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How far did the European Union (EU) referendum result of 23 June 2016 really justify and necessitate the policies executed in response to it? What are the implications of that vote and its prolonged aftermath for the United Kingdom (UK) constitution? What other challenges does our political system face? This book seeks to answer these questions. It considers from a constitutional perspective the way in which the decision to leave the EU was taken and then implemented, discussing in particular the role of Parliament as a legislature and political assembly. It includes a close analysis of the referendum legislation, and relevant parliamentary debates.
The author also considers the wider implications of Brexit for a system that has changed substantially in the period since the United Kingdom first joined the European Economic Community (EEC) in 1973. Taking into account the expansive implications of Brexit, he considers a variety of aspects of the UK constitution, including referendums, Parliament, devolution and the Union, the Civil Service, and the so-called ‘unwritten’ constitution, from both an historic and contemporary perspective.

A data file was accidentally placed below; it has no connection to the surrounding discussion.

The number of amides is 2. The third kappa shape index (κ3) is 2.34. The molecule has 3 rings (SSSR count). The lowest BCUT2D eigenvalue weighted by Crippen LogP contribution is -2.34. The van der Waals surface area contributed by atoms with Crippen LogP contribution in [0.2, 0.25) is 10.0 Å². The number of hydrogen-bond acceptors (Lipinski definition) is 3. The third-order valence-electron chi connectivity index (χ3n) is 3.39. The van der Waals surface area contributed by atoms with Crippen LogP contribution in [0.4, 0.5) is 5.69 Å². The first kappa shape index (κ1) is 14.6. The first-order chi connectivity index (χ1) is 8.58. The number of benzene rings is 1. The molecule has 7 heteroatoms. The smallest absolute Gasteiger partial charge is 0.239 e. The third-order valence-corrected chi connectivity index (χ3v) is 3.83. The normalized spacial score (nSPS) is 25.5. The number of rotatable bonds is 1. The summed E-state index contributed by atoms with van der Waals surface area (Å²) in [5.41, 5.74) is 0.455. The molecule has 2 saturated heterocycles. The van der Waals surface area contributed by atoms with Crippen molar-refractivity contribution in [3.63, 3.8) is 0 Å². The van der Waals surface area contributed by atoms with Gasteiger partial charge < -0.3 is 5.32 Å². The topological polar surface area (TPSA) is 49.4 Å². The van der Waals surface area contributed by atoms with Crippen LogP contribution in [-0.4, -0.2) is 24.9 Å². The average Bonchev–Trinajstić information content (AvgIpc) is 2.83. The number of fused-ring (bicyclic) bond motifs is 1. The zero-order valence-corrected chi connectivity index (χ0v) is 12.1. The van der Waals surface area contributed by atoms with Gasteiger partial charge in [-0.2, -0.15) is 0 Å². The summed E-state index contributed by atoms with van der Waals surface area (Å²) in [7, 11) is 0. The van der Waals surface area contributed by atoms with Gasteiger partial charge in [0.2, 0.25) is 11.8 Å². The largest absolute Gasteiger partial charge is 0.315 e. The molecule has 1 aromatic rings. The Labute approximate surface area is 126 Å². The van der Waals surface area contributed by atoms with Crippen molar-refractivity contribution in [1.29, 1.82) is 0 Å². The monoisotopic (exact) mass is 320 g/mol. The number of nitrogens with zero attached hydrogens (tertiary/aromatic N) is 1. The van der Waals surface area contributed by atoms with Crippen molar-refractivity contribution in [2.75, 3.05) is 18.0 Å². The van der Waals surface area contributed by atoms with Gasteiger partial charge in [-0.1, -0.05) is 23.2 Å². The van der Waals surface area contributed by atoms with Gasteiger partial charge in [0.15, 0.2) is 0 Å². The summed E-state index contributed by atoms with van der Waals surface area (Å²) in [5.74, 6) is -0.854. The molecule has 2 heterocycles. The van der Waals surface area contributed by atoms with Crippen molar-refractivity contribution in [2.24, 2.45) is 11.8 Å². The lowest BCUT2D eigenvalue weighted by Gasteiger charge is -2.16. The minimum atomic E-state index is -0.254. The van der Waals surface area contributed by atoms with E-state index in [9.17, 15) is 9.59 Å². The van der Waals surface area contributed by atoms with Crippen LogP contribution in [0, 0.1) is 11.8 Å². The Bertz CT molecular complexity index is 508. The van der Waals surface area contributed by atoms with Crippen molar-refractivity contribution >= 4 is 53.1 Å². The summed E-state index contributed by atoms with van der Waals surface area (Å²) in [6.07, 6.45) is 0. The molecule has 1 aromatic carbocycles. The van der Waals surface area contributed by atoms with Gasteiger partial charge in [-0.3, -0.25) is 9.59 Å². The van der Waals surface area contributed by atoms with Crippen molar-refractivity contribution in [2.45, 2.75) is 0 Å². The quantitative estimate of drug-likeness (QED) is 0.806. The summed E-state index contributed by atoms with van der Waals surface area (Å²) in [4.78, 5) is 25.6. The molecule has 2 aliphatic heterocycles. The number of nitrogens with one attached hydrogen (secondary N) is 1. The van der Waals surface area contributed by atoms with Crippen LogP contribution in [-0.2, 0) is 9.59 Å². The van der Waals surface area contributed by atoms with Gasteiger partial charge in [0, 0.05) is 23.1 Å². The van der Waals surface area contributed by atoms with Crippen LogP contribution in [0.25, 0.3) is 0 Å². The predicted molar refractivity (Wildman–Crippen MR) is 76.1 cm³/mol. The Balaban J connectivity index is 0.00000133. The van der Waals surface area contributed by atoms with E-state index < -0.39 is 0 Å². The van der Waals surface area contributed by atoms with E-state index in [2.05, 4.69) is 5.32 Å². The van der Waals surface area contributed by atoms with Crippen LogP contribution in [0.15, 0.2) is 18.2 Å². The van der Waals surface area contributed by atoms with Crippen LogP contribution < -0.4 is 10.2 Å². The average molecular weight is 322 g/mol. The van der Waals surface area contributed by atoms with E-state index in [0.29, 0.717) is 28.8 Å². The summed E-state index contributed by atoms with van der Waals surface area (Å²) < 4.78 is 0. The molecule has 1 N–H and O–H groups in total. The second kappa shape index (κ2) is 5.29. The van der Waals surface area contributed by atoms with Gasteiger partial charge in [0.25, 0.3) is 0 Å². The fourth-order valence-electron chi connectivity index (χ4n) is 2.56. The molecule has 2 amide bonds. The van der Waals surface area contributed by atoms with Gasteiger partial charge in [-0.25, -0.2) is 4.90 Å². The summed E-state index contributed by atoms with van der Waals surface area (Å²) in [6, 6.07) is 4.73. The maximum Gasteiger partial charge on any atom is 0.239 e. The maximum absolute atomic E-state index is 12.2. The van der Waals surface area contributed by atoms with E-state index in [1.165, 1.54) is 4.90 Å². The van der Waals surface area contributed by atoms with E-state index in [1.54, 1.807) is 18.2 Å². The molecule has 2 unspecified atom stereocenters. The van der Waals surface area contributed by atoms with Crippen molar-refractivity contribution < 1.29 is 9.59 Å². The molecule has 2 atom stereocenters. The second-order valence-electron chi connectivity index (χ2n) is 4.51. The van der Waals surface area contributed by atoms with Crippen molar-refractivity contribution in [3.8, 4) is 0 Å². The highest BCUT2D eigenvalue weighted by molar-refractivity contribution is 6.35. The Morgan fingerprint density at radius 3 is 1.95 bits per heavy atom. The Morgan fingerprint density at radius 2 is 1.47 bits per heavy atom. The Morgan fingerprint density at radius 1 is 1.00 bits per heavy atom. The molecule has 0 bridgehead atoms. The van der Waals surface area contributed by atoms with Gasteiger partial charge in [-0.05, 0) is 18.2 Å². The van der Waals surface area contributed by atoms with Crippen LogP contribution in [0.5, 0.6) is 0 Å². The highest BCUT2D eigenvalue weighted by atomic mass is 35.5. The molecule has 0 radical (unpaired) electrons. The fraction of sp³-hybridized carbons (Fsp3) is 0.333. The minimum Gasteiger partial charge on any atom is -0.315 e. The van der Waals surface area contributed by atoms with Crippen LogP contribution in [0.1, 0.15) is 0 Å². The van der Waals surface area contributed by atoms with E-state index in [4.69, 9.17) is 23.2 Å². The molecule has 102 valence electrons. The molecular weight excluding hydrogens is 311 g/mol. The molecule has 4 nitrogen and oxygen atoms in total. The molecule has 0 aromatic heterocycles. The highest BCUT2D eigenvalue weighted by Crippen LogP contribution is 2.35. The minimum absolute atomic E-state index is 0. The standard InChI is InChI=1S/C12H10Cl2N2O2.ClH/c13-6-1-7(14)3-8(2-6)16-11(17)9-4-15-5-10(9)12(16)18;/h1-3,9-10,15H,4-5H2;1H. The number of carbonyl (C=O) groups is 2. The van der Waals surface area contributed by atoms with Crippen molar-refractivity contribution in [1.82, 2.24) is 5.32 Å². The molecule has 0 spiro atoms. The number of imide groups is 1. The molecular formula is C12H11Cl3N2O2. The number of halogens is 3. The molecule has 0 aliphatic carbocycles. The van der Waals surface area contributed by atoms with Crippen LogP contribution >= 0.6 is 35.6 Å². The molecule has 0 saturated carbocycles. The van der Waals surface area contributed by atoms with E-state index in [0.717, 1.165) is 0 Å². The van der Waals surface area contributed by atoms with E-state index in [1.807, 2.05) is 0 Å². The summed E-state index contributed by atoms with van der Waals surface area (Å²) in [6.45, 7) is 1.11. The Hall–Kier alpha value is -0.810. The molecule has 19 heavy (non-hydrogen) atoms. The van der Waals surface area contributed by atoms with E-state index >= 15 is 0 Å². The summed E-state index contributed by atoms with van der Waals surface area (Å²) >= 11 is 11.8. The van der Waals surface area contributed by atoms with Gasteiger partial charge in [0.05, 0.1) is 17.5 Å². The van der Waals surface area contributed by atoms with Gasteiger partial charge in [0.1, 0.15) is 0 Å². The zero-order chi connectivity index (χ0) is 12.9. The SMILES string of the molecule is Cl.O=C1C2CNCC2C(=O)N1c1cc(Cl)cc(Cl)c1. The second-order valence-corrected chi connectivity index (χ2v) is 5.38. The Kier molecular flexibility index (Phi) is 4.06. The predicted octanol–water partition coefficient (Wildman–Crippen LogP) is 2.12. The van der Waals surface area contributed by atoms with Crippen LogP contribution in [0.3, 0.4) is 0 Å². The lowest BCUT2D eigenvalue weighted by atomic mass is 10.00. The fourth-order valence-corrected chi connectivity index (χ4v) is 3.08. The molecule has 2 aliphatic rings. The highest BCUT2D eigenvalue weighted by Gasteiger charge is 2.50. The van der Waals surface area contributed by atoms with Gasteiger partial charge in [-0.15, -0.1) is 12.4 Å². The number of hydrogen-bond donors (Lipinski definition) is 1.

The book then assesses other issues that do not arise directly from Brexit but are likely to have implications for the operation of the system, and have a global aspect to them. They include political applications of the Internet and climate change. Finally, the author makes a series of proposals for constitutional and other reforms that will help the UK’s democratic system to adapt to its changing environment.